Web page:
Londoners, you have two votes to cast on May 1st: a 1st choice and a 2nd. Please, please don’t give Boris your 1st choice. And whichever of the 10 candidates you put 1st, please give Ken your number 2 (if not number 1).

Lets keep the blonde imbecile out of City Hall. Please!

London Elects

[I haven’t managed to write a ‘serious’ blog post for quite a while now; I do apologise. Life sometimes conspires against the thought that leads to serious blogging… Hopefully this will make it up to you slightly ;) ]

London ElectsThere are 98 days until the next London Mayoral election. The race is between the current incumbent, Labour candidate and previous independent Ken Livingstone; quiz show host, Spectator editor and quintessential Tory Boris Johnson; and Brian Paddick, former Police Commander of Lambeth (and the force’s highest-ranking openly gay officer), standing for the Liberal Democrats.

Dear old ‘Red’ Ken is in the headlines again this week, as his London Development Agency is being accused of corruption and incompetence (and as usual, the Standard is trying to link the controversy to the mayor). Ken is rarely out of the spotlight in London, mainly because he is controversial and self-promoting in equal measure. He is your classic highly-flawed political operative, full of egotism and drive, bullying through policy mainly by force of personality. He is also good at surrounding himself with forceful, unelected technocrats, who often attract their own controversy, as in this case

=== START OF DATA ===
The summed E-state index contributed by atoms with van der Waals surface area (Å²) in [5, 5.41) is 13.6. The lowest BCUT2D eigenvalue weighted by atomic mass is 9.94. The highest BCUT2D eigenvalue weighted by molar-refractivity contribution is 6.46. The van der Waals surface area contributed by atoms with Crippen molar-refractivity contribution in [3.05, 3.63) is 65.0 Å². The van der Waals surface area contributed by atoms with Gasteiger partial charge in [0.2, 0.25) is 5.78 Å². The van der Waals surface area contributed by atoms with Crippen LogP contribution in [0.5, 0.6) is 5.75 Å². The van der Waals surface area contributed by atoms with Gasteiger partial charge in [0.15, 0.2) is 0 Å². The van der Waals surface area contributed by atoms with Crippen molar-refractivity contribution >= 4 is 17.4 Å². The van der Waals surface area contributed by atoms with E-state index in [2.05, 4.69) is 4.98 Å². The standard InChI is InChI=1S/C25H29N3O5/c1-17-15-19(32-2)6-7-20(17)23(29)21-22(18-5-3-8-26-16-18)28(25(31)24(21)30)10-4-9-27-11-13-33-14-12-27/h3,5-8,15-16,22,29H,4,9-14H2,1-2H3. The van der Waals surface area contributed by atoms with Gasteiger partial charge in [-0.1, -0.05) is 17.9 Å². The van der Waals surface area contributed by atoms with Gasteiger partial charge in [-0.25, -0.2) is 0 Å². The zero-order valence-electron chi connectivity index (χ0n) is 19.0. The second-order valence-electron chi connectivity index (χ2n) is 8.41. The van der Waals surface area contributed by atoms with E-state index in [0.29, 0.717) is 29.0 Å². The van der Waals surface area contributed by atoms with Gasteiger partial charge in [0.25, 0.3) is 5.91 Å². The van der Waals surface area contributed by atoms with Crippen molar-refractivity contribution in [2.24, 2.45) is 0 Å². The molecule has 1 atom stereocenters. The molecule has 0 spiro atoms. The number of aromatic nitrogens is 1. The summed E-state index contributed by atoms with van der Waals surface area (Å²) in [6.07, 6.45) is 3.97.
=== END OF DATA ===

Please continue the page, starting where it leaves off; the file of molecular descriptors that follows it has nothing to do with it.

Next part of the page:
But for all that, Ken has actually done quite a bit for London, most obviously radically changing the public transport system. Many of his changes are seen as anti-car, which is why the Standard seem to hate him so much, but I for one don’t see that as a bad thing. London is choked with traffic, and travel has been difficult and expensive for the thousands of workers on less-than-average wages (like myself). Ken’s policies have done quite a bit to make travel for the working man easier (like the Congestion Charge, and the big increase in busses, along with a reduction in bus fares for those with Oyster cards).

At this stage (and we still have 98 days to go) I see myself voting for Ken on May 1st. Despite some controversy (corruption still not proved), and the ridiculous wages of some of those unaccountable technocrats, life in London with Ken has been better than life before him. I don’t drive, I have no sympathy for those that try to in London, and that seems to be peoples main objection to him. Personally, of the three candidates it is Brian Paddick who I think would do the best job, but a vote for him makes a win by the imbecilic Boris more likely, and we can’t have that.

Johnson is undoubtedly intelligent, but shows absolutely no evidence of the ability to govern effectively, and no real policy initiatives (playing to the crowd doesn’t count). I’m a great believer in the maxim ‘better the devil you know…’ so at this point my vote is for Livingstone, so that Johnson stays out.

Better the egotist to the imbecile any day…